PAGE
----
code[posn] = byte;
      markup[posn] = UNDEFINED;

      // Fault control codes
      if ( byte < 31 )
      {
         // ...except Tab and newlines ;-)
         if ( ( byte != 9 ) && ( byte != NEWLINE ) )
         {
            printf("Unexpected character (&%02X) in source (at +%lu), aborting.\n", byte, posn);
            exit(EXIT_FAILURE);
         }
      }
   }


   // Close the file
   fclose(fp);


   // Done.
   return;
}

The reason we go to all of this palavar, rather than simply using OS_GBPB or OS_File to block-load it directly to memory is so that it will work on other systems. Granted, it's probably not as useful to mark up ObjAsm format assembler when using DOS or Windows, but hey, the option exists.
Additionally, whilst we lose a small amount of speed loading in the file byte by byte, we do gain the ability to reject files with weird and unexpected characters before we end up choking on them.

There's no specific support for characters over 127. It might be worth adding some code to output something like &#xxx; for them? When I was checking for unexpected characters, I was primarily thinking of trying to mark up binaries by mistake.

 

Byte checking functions

This first function will check if the given byte is whitespace. It differs from the standard isblank() function in the ctype header by also considering a linefeed to be a valid whitespace character.
As it turns out, this was not necessary as isblank also checks for '\r', '\n', '\v' and '\f'; however the header description implied it was only space and tab saying exactly:
/* non-0 iff c is a blank char: ' ', '\t'. */
and I couldn't be bothered to fix the program once I found out that the header was economic with the truth...

static int  iswhite(int b)
{
   // Return TRUE if whitespace
   // Differs from ifblank() in that we also count a newline as whitespace

   if ( ( b == 9 ) || ( b == NEWLINE ) || ( b == 32 ) )
      return TRUE;

   return FALSE;
}

This next function will look for what is a valid character next to a number. Brackets, maths symbols, and so on. This will make sense later on.

static int  isnumsep(int b)
{
   // Return TRUE if this is a character that could be around a number

   char numsep[] = "{}[]():+-*/<>. =&_,\x0A";

   if ( strchr(numsep, b) == NULL )
      return FALSE; // b was not found in possibilities

   return TRUE; // b was found
}

 

Marking up the code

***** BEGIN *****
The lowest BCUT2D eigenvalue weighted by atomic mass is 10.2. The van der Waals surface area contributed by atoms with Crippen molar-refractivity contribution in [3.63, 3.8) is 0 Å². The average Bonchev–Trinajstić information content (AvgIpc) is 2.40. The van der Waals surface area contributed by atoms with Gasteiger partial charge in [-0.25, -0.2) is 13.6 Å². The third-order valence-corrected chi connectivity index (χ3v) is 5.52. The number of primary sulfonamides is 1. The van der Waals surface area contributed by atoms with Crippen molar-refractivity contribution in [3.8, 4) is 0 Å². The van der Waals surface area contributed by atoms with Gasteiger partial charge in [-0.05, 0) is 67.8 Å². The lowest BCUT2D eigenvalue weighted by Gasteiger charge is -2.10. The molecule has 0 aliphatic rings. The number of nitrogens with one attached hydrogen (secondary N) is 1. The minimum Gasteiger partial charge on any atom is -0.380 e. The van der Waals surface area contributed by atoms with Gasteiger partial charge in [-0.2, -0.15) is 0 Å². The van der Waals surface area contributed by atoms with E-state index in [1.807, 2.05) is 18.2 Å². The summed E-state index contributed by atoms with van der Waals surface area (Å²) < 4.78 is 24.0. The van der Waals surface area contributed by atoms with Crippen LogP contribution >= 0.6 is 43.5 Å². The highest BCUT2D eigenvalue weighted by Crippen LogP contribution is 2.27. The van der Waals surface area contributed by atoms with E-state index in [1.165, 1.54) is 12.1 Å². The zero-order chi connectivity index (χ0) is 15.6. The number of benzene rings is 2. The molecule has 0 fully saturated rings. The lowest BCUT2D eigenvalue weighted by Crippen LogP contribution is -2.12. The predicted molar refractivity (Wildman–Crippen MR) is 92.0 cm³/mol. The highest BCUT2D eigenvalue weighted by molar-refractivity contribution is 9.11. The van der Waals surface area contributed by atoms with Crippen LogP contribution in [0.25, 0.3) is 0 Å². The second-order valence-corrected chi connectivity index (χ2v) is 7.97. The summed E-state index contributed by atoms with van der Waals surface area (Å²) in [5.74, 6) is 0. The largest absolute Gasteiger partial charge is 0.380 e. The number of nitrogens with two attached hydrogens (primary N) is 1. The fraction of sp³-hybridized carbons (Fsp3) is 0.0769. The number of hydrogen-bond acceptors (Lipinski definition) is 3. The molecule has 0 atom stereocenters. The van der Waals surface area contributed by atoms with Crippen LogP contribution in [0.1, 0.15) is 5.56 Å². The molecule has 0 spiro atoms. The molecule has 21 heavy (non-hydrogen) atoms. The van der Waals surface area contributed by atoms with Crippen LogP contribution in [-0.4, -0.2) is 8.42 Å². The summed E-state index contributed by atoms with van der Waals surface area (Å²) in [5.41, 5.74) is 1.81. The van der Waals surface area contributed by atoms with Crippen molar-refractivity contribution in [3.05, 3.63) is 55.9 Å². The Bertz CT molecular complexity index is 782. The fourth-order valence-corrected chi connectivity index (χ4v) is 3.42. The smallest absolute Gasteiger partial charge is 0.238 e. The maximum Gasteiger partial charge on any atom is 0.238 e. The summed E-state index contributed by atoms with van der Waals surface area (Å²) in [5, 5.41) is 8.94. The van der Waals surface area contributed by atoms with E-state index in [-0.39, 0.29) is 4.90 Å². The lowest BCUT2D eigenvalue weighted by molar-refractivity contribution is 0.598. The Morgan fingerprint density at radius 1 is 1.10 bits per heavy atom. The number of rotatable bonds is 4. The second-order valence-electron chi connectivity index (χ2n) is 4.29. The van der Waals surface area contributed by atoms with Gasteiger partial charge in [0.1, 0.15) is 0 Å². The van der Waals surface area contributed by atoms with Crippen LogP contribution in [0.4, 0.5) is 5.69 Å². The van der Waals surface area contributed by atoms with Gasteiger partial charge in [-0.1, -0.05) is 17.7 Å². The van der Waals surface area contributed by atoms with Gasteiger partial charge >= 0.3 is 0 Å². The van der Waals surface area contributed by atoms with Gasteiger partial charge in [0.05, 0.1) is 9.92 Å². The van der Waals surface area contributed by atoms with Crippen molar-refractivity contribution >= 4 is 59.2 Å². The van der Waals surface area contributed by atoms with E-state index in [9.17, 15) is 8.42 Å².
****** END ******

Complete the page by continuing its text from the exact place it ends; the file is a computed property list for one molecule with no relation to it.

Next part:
Okay, here's the hard part. I'll break in and out of the function as explanations are required.

static void markup_file(void)
{
   // Process through the file adjusting the markup block according to what we find.

   unsigned long posn = 0;      // offset to byte being processed
   int  byte = 0;               // value of byte being processed

   int  inlabel = TRUE;         // are we in a label?
   int  seenopcode = FALSE;     // have we seen the opcode part yet?
   int  inopcode = FALSE;       // are we in the opcode?
   int  incomment = FALSE;      // are we in a comment?
   int  instring = FALSE;       // are we in a string?
   int  innumber = FALSE;       // are we in a denary number?
   int  inhexnum = FALSE;       // are we in a hex number?
   int  inopera = FALSE;        // are we in an operator?

   while ( posn < size )
   {
      // Read a byte
      byte = code[posn];

      // Sequence handling
      // =================

Note that "inlabel" starts off as TRUE. Anything to the far left of the line is considered a label.

Comments are handled by simply swallowing characters until the newline is reached.

      if ( incomment )
      {
         // Handle comments - ignore everything until the end of the line.
         if ( byte == NEWLINE )
         {
            incomment = FALSE;
         }
         else
         {
            markup[posn] = COMMENT;

            // back to the for loop, we're done here
            posn++;
            continue;
         }
      }

String handling continues until we reach a closing quote. ObjAsm has an option to support the use of C style string modifiers such as \t and \n. The ObjAsm user manual does not specify exactly which ones are supported, so I'm assuming all by simply swallowing the following byte. This means that "This is a \"string\"." works (something Zap gets wrong ☺).

As I'm writing this, I'm wondering if ObjAsm supports C-like single character strings (of the form 'x'). If so, this really ought to be added, but added as a seperate bit of code so that only quotes can close a quotes string, and only apostrophe can close an apostrophe string.

      // Are we in a string?
      if ( instring )
      {
         markup[posn] = STRING;

         if ( byte == '\\' )
         {
            // It's a "\X" sequence, so swallow a character
            // in order that "this is a \"string\" works
            // correctly.
            posn++;
            markup[posn] = STRING;
         }

         if ( byte == '\"' )
         {
            // End of string
            instring = FALSE;
         }

         // back to the for loop, we're done here
         posn++;
         continue;
      }

We begin in a label. This state is cancelled by either finding a semi-colon (comment marker) or by any character that is whitespace.

      // Are we in a label?
      if ( inlabel )
      {
         // Special handling for comment beginning a line
         if ( byte == ';' )
         {
            inlabel = FALSE;
            incomment = TRUE;
            markup[posn] = COMMENT;

            // back to the for loop, we're done here
            posn++;
            continue;
         }

         if ( iswhite(byte) )
         {